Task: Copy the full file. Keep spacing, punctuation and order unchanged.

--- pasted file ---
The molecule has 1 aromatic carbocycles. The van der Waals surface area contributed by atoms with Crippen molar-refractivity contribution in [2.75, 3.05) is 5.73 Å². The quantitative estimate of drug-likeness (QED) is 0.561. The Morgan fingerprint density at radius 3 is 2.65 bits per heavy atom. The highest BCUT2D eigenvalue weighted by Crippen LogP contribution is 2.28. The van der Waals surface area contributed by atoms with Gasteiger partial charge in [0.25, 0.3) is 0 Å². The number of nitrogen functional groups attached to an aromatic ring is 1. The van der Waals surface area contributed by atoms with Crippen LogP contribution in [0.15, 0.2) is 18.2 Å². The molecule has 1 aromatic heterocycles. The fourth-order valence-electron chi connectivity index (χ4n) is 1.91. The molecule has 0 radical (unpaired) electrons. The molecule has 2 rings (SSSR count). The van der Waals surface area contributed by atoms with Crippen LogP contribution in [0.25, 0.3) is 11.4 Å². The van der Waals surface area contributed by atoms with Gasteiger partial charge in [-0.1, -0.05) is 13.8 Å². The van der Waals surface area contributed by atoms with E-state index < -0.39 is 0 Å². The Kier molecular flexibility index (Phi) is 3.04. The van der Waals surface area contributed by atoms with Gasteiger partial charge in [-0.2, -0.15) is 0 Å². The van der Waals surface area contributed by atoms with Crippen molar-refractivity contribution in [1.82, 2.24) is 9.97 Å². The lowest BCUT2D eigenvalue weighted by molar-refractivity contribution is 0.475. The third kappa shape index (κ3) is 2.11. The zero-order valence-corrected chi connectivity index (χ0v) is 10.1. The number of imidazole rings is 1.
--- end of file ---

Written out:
The molecule has 1 aromatic carbocycles. The van der Waals surface area contributed by atoms with Crippen molar-refractivity contribution in [2.75, 3.05) is 5.73 Å². The quantitative estimate of drug-likeness (QED) is 0.561. The Morgan fingerprint density at radius 3 is 2.65 bits per heavy atom. The highest BCUT2D eigenvalue weighted by Crippen LogP contribution is 2.28. The van der Waals surface area contributed by atoms with Gasteiger partial charge in [0.25, 0.3) is 0 Å². The number of nitrogen functional groups attached to an aromatic ring is 1. The van der Waals surface area contributed by atoms with Crippen LogP contribution in [0.15, 0.2) is 18.2 Å². The molecule has 1 aromatic heterocycles. The fourth-order valence-electron chi connectivity index (χ4n) is 1.91. The molecule has 0 radical (unpaired) electrons. The molecule has 2 rings (SSSR count). The van der Waals surface area contributed by atoms with Crippen LogP contribution in [0.25, 0.3) is 11.4 Å². The van der Waals surface area contributed by atoms with Gasteiger partial charge in [-0.1, -0.05) is 13.8 Å². The van der Waals surface area contributed by atoms with E-state index < -0.39 is 0 Å². The Kier molecular flexibility index (Phi) is 3.04. The van der Waals surface area contributed by atoms with Gasteiger partial charge in [-0.2, -0.15) is 0 Å². The van der Waals surface area contributed by atoms with Crippen molar-refractivity contribution in [1.82, 2.24) is 9.97 Å². The lowest BCUT2D eigenvalue weighted by molar-refractivity contribution is 0.475. The third kappa shape index (κ3) is 2.11. The zero-order valence-corrected chi connectivity index (χ0v) is 10.1. The number of imidazole rings is 1.